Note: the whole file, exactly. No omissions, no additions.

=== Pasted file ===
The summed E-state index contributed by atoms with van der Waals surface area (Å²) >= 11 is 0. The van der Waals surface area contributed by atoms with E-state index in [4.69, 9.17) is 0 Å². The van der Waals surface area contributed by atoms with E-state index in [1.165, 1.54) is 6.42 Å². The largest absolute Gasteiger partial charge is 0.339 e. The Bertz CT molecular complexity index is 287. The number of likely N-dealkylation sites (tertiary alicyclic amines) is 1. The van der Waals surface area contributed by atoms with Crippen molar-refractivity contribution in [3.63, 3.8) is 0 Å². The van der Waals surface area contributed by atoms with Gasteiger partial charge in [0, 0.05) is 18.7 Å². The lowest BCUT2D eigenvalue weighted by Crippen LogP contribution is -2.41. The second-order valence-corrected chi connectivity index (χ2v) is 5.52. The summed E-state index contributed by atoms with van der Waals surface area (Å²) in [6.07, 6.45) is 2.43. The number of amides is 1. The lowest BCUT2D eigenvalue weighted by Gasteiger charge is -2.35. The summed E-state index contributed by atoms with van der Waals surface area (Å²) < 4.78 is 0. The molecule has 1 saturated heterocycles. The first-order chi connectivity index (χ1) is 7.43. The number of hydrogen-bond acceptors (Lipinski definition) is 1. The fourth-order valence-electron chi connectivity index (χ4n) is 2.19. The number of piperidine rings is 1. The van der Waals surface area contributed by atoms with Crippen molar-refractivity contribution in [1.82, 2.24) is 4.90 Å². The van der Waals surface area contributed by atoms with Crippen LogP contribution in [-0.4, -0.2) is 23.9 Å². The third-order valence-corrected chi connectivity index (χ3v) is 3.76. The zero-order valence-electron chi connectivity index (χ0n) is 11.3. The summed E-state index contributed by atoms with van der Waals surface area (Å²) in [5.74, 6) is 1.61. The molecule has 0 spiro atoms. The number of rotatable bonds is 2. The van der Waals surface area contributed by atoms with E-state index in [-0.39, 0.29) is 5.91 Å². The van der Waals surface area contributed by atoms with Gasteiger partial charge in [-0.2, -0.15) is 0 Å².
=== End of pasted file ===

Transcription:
The summed E-state index contributed by atoms with van der Waals surface area (Å²) >= 11 is 0. The van der Waals surface area contributed by atoms with E-state index in [4.69, 9.17) is 0 Å². The van der Waals surface area contributed by atoms with E-state index in [1.165, 1.54) is 6.42 Å². The largest absolute Gasteiger partial charge is 0.339 e. The Bertz CT molecular complexity index is 287. The number of likely N-dealkylation sites (tertiary alicyclic amines) is 1. The van der Waals surface area contributed by atoms with Crippen molar-refractivity contribution in [3.63, 3.8) is 0 Å². The van der Waals surface area contributed by atoms with Gasteiger partial charge in [0, 0.05) is 18.7 Å². The lowest BCUT2D eigenvalue weighted by Crippen LogP contribution is -2.41. The second-order valence-corrected chi connectivity index (χ2v) is 5.52. The summed E-state index contributed by atoms with van der Waals surface area (Å²) in [6.07, 6.45) is 2.43. The number of amides is 1. The lowest BCUT2D eigenvalue weighted by Gasteiger charge is -2.35. The summed E-state index contributed by atoms with van der Waals surface area (Å²) < 4.78 is 0. The molecule has 1 saturated heterocycles. The first-order chi connectivity index (χ1) is 7.43. The number of hydrogen-bond acceptors (Lipinski definition) is 1. The fourth-order valence-electron chi connectivity index (χ4n) is 2.19. The number of piperidine rings is 1. The van der Waals surface area contributed by atoms with Crippen molar-refractivity contribution in [1.82, 2.24) is 4.90 Å². The van der Waals surface area contributed by atoms with Crippen LogP contribution in [-0.4, -0.2) is 23.9 Å². The third-order valence-corrected chi connectivity index (χ3v) is 3.76. The zero-order valence-electron chi connectivity index (χ0n) is 11.3. The summed E-state index contributed by atoms with van der Waals surface area (Å²) in [5.74, 6) is 1.61. The molecule has 0 spiro atoms. The number of rotatable bonds is 2. The van der Waals surface area contributed by atoms with E-state index in [-0.39, 0.29) is 5.91 Å². The van der Waals surface area contributed by atoms with Gasteiger partial charge in [-0.2, -0.15) is 0 Å².